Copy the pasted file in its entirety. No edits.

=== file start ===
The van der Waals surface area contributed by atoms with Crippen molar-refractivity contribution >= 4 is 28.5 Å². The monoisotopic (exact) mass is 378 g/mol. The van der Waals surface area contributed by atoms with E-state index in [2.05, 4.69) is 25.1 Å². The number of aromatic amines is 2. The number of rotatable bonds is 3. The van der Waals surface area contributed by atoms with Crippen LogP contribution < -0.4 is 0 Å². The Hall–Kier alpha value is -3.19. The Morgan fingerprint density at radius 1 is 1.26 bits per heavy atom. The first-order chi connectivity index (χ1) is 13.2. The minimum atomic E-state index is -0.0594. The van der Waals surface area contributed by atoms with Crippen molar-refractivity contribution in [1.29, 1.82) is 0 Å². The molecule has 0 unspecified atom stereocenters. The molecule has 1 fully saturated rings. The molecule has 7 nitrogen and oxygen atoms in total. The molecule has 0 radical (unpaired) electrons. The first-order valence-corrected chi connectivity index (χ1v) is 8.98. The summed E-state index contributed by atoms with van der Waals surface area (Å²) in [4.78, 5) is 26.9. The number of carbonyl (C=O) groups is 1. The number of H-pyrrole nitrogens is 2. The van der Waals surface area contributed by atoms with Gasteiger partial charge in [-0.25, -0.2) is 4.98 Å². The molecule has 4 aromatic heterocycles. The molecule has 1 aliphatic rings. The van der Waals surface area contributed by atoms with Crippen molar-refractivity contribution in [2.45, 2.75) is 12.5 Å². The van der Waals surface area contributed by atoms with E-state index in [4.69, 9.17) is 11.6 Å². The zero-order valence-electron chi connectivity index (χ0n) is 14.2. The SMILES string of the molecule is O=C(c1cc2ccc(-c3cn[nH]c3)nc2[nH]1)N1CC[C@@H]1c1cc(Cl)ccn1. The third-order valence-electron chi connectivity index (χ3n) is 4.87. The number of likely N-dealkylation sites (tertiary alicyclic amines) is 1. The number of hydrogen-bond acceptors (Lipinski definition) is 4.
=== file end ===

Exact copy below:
The van der Waals surface area contributed by atoms with Crippen molar-refractivity contribution >= 4 is 28.5 Å². The monoisotopic (exact) mass is 378 g/mol. The van der Waals surface area contributed by atoms with E-state index in [2.05, 4.69) is 25.1 Å². The number of aromatic amines is 2. The number of rotatable bonds is 3. The van der Waals surface area contributed by atoms with Crippen LogP contribution < -0.4 is 0 Å². The Hall–Kier alpha value is -3.19. The Morgan fingerprint density at radius 1 is 1.26 bits per heavy atom. The first-order chi connectivity index (χ1) is 13.2. The minimum atomic E-state index is -0.0594. The van der Waals surface area contributed by atoms with Crippen molar-refractivity contribution in [1.29, 1.82) is 0 Å². The molecule has 0 unspecified atom stereocenters. The molecule has 1 fully saturated rings. The molecule has 7 nitrogen and oxygen atoms in total. The molecule has 0 radical (unpaired) electrons. The first-order valence-corrected chi connectivity index (χ1v) is 8.98. The summed E-state index contributed by atoms with van der Waals surface area (Å²) in [4.78, 5) is 26.9. The number of carbonyl (C=O) groups is 1. The number of H-pyrrole nitrogens is 2. The van der Waals surface area contributed by atoms with Gasteiger partial charge in [-0.25, -0.2) is 4.98 Å². The molecule has 4 aromatic heterocycles. The molecule has 1 aliphatic rings. The van der Waals surface area contributed by atoms with Crippen molar-refractivity contribution in [2.45, 2.75) is 12.5 Å². The van der Waals surface area contributed by atoms with E-state index in [4.69, 9.17) is 11.6 Å². The zero-order valence-electron chi connectivity index (χ0n) is 14.2. The SMILES string of the molecule is O=C(c1cc2ccc(-c3cn[nH]c3)nc2[nH]1)N1CC[C@@H]1c1cc(Cl)ccn1. The third-order valence-electron chi connectivity index (χ3n) is 4.87. The number of likely N-dealkylation sites (tertiary alicyclic amines) is 1. The number of hydrogen-bond acceptors (Lipinski definition) is 4.